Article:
Now it’s important to point out that statistically, an increase in risk of 30-40% is considered significant so an increase of risk by 200-900% are almost unheard of. In other words, if you have hyperuricemia, even if you do not have gout, you are at severe risk of developing these diseases!
To make things ever more scary, most doctors are completely unaware of the correlation between hyperuricemia and disease. The research exposing these risks is fairly new and has not made it into the ‘collective medical consciousness’. In the past, it was believed that high levels of uric acid where somewhat beneficial because uric acid is a weak anti-oxidant. Unfortunately, most doctors still believe this.
Now I need to point out that we do not fully understand what’s happening here. There is a strong corolation between hyperuricemia and disease but we do not know for sure if hyperuricemia causes disease. Just that if you have it, you are at much higher risk of disease.
Lastly, your doctor might not even be aware that your uric acid level is too high. There is no defined, agreed upon range for what are “normal” uric acid levels. Because of this, most labs simply take all the results of all the patients they test and define a range around the average (one standard deviation above and below, if you are wondering) and define that as “normal”. Since as many as 30% of people are hyperuricemic, this skews the “normal” range upward. My lab reports came back showing levels as high as 8.5mg/dL (472µmols/L) as being “normal” but this level is much too high. More than high enough to cause gout and more than high enough to correlate with disease.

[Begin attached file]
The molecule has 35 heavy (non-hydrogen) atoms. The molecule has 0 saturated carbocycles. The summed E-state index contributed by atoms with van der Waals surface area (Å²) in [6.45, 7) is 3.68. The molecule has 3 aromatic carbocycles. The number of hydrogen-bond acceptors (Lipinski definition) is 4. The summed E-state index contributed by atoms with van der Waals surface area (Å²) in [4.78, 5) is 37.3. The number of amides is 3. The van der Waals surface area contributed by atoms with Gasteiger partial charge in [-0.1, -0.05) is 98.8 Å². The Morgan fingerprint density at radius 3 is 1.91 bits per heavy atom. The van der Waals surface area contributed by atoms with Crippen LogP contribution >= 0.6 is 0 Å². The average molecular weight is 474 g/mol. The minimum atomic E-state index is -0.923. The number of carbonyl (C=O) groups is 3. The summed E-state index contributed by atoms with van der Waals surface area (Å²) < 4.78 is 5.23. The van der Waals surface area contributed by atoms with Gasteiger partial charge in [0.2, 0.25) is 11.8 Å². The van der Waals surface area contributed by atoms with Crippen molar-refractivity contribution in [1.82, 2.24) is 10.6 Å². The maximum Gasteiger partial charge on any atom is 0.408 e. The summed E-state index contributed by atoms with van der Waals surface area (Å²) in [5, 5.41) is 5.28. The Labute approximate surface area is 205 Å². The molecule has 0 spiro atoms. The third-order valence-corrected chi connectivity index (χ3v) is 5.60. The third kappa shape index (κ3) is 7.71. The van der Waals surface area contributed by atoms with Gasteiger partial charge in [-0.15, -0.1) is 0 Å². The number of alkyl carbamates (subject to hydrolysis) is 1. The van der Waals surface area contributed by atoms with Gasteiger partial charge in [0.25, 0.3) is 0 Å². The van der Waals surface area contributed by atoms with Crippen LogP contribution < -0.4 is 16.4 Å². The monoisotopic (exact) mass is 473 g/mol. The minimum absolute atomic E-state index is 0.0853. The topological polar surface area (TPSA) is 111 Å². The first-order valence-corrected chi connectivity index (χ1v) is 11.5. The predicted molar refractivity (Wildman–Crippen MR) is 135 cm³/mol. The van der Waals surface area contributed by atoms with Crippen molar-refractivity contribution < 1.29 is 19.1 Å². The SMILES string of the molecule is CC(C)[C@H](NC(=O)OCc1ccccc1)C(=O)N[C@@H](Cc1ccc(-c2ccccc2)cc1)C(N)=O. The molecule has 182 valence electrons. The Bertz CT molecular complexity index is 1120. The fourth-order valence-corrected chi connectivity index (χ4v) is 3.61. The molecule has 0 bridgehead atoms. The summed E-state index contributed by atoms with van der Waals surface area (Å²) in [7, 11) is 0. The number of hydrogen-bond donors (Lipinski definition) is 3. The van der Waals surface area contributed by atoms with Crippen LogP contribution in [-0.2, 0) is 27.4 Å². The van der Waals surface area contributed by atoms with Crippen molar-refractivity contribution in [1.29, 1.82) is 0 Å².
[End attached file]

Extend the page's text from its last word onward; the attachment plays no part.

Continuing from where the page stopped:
What should I do to prevent disease?
Well, the only way we know of to prevent the diseases associated with hyperuricemia, or at least reduce them are to eat a well-balanced, reduced-calorie diet and exercise regularly (see ‘The ‘Skinny’ on Gout Diets’) and if you are over weight, loose that weight now! Fortunately, this will also be very good for your gout. Unfortunately, very few people make these changes and even less stick to them.